QIA says Nunavut land-use plan doesn’t go far enough to protect caribou

Freshwater crossings not protected, and more sea crossings need protection, association reps say

Qikiqtani Inuit Association representatives voiced their concerns over a proposal for land use in Nunavut during a hearing this week in Iqaluit. (Screenshot from Nunavut Planning Commission)

By David Lochead

Qikiqtani Inuit Association representatives say they don’t believe a proposed plan to manage Nunavut lands does enough to protect caribou.

They voiced their concerns during hearings on the plan this week at the Cadet Hall in Iqaluit.

“We feel there is not enough caribou habitat proposed for protection,” said QIA secretary-treasurer Levi Barnabas on Wednesday.

The Nunavut Planning Commission is in charge of developing a land-use plan for the territory. It proposes where resource extraction and development can occur and which areas will be protected.

The commission has been touring around Nunavut to hold hearings on the proposed plan. It hosted hearings this fall in Cambridge Bay, Rankin Inlet and Pond Inlet. A hearing was also held in Thompson, Man.

Caribou were a prominent point of discussion, including the need to protect more of their habitat in the Baffin region.

While QIA is happy the proposed plan limits development in caribou herding land, the association does not believe those limits go far enough, said Solomon Awa, the association’s director of Inuit Qaujimajatuqangit and engagement.

Awa pointed to North Baffin and the Melville Peninsula in particular as areas where caribou migration areas are not sufficiently protected.

The draft plan also does not protect freshwater crossings for caribou, and doesn’t protect enough sea-ice crossings, he said, adding his association plans to submit a report describing what areas need more caribou protection.

Awa said the report will be developed in partnership with the Qikiqtaaluk Wildlife Board.

It will not be an exhaustive list, but will prioritize areas the two organizations believe are most important.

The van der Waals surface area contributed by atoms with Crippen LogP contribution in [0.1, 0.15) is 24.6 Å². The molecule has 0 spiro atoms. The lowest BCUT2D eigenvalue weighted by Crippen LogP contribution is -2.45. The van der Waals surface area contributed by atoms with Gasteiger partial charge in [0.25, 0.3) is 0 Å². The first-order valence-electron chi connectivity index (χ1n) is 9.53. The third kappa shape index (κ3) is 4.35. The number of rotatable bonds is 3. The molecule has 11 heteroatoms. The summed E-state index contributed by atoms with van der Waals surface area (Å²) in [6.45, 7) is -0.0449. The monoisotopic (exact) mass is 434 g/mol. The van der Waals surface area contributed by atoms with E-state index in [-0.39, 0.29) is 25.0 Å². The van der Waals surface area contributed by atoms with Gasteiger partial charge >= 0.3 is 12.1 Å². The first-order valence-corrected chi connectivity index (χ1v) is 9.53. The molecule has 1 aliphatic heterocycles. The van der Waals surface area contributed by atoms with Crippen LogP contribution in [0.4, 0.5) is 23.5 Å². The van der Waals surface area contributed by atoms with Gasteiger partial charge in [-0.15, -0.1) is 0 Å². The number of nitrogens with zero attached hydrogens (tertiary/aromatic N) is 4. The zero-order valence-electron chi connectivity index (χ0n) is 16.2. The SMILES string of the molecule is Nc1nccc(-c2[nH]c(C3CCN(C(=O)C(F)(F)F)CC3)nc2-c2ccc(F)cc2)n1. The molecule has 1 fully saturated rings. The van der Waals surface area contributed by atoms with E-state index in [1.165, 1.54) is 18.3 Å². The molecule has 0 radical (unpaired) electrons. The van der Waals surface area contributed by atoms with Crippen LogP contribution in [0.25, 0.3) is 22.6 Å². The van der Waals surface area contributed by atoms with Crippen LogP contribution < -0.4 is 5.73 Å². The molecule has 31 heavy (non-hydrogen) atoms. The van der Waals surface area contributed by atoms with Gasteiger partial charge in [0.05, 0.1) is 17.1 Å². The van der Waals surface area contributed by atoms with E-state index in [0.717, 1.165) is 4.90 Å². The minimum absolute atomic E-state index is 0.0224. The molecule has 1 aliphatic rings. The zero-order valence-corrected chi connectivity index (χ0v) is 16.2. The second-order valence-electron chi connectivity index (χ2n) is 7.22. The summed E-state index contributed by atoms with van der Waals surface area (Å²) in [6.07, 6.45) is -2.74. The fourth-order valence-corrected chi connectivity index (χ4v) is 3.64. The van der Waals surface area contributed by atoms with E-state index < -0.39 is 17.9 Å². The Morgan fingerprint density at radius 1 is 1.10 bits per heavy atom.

“We recognize not all areas can be protected,” Awa said.

QIA received some pushback on its criticisms from regional hunters and trappers associations. Specifically, Pangnirtung HTA member Johnny Mike said this is the first time he is hearing of a QIA report on concerns about caribou in his region.

He added he would like caribou from North Baffin and South Baffin to be seen as different herds.

Ben Kovic, from the Amaruq HTA in Iqaluit, pointed out other wildlife needed to be protected, specifically seals.

He told Nunatsiaq News he asked about seal protections because it is the most common food source for Inuit.

“Communities like Clyde River, Qikiqtarjuaq, they don’t really have access to [easily accessible] caribou,” he said.

Kovic also mentioned in the hearing that having answers to issues such as seal protection is important, because the deadline for consultations with the hunters’ associations is Jan. 10.

“We’re in a rush,” he said.

QIA is working on suggestions for seal protections ahead of the Jan. 10 deadline, Barnabas said.

Other concerns brought up by QIA include that the proposed land use plan could interfere with the association’s plans for future conservation, such as negotiations around Agguttinni Territorial Park near Clyde River, and that it does not include enough restrictions on marine vessel traffic.

Hearings resumed Thursday and run through Nov. 19.


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(4) Comments:

  1. Posted by Kivalliqmiut on

    Way to go Qikiqtaaluk HTOs and hats off to QIA for listening to your Inuit hunters and conservation priorities!

  2. Posted by Get real on

    Ben has been involved with most of the ipg’s and whining about inuit orgs since long before this draft was created. Him being surprised does not surprise me one bit. The positions of most orgs have been public since 2016 (when minister of environment Johnny Mike) had the GN flip flop on caribou protection.

    Quassa tho, are Iqalungmiut really behind his position and attack on nti?

  3. Posted by Withheld on

    You guys are lucky to have a designated organization that focus on their own people! Our Kitikmeot organization onl takes all the federally funded programs and turn them into mining shares so that is people can get money if they make a profit.

  4. Posted by Concerns for Community’s small circled own Lands on

    In around our community’s circled and some in narrow lines own lands….I think that our ancestors circled the lands that the lands were constantly were for animals….NOT the minerals……We will be missing so much when the explorer finds potential minerals that are NOT in the Inuit Parcels….PLEASE let us do them again….that we the children of our ancestors know little better and NOT in HURRY…..EVERYTHING here in RUCH RUSH and RUSH….like the our early negotiators for the Nunavut’s Agreement…..WE were forced to vote for the Nunavut….when it was NOT ready…..only soapstone was claimed….because t the negotiators only knew about the soapstone……


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